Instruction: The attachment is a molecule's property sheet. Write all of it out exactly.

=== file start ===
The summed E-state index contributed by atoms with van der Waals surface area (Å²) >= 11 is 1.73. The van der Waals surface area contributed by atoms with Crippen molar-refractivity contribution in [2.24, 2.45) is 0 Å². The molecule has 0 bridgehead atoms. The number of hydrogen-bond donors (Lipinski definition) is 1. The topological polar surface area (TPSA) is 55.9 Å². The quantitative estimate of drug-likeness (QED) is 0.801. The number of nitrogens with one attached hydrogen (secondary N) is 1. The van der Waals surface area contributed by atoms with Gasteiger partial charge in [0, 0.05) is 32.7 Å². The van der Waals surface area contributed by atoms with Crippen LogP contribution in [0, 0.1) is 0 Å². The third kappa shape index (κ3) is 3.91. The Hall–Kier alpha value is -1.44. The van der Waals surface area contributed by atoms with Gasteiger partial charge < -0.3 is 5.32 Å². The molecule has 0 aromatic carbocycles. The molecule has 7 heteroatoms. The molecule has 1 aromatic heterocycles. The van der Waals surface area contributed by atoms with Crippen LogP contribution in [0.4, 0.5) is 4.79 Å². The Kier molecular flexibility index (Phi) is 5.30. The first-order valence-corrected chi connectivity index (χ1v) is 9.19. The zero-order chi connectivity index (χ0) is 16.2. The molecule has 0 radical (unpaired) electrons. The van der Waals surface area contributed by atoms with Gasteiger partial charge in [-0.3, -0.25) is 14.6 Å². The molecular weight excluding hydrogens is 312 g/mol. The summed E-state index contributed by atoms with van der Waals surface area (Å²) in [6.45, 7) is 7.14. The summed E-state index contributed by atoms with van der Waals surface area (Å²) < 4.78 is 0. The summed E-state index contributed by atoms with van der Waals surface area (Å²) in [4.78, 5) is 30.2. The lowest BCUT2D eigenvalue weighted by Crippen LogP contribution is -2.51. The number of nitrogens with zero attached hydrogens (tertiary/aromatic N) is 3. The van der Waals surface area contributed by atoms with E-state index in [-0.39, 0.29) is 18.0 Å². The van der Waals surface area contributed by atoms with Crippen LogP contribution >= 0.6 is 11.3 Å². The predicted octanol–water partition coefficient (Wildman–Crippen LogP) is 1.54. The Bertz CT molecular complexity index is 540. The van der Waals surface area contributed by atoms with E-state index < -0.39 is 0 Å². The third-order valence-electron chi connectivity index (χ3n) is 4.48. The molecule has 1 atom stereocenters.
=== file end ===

The summed E-state index contributed by atoms with van der Waals surface area (Å²) >= 11 is 1.73. The van der Waals surface area contributed by atoms with Crippen molar-refractivity contribution in [2.24, 2.45) is 0 Å². The molecule has 0 bridgehead atoms. The number of hydrogen-bond donors (Lipinski definition) is 1. The topological polar surface area (TPSA) is 55.9 Å². The quantitative estimate of drug-likeness (QED) is 0.801. The number of nitrogens with one attached hydrogen (secondary N) is 1. The van der Waals surface area contributed by atoms with Gasteiger partial charge in [0, 0.05) is 32.7 Å². The van der Waals surface area contributed by atoms with Crippen LogP contribution in [0, 0.1) is 0 Å². The third kappa shape index (κ3) is 3.91. The Hall–Kier alpha value is -1.44. The van der Waals surface area contributed by atoms with Gasteiger partial charge < -0.3 is 5.32 Å². The molecule has 0 aromatic carbocycles. The molecule has 7 heteroatoms. The molecule has 1 aromatic heterocycles. The van der Waals surface area contributed by atoms with Crippen LogP contribution in [0.4, 0.5) is 4.79 Å². The Kier molecular flexibility index (Phi) is 5.30. The first-order valence-corrected chi connectivity index (χ1v) is 9.19. The zero-order chi connectivity index (χ0) is 16.2. The molecule has 0 radical (unpaired) electrons. The van der Waals surface area contributed by atoms with Gasteiger partial charge in [-0.3, -0.25) is 14.6 Å². The molecular weight excluding hydrogens is 312 g/mol. The summed E-state index contributed by atoms with van der Waals surface area (Å²) in [6.45, 7) is 7.14. The summed E-state index contributed by atoms with van der Waals surface area (Å²) < 4.78 is 0. The summed E-state index contributed by atoms with van der Waals surface area (Å²) in [4.78, 5) is 30.2. The lowest BCUT2D eigenvalue weighted by Crippen LogP contribution is -2.51. The number of nitrogens with zero attached hydrogens (tertiary/aromatic N) is 3. The van der Waals surface area contributed by atoms with E-state index in [-0.39, 0.29) is 18.0 Å². The van der Waals surface area contributed by atoms with Crippen LogP contribution >= 0.6 is 11.3 Å². The predicted octanol–water partition coefficient (Wildman–Crippen LogP) is 1.54. The Bertz CT molecular complexity index is 540. The van der Waals surface area contributed by atoms with E-state index < -0.39 is 0 Å². The third-order valence-electron chi connectivity index (χ3n) is 4.48. The molecule has 1 atom stereocenters.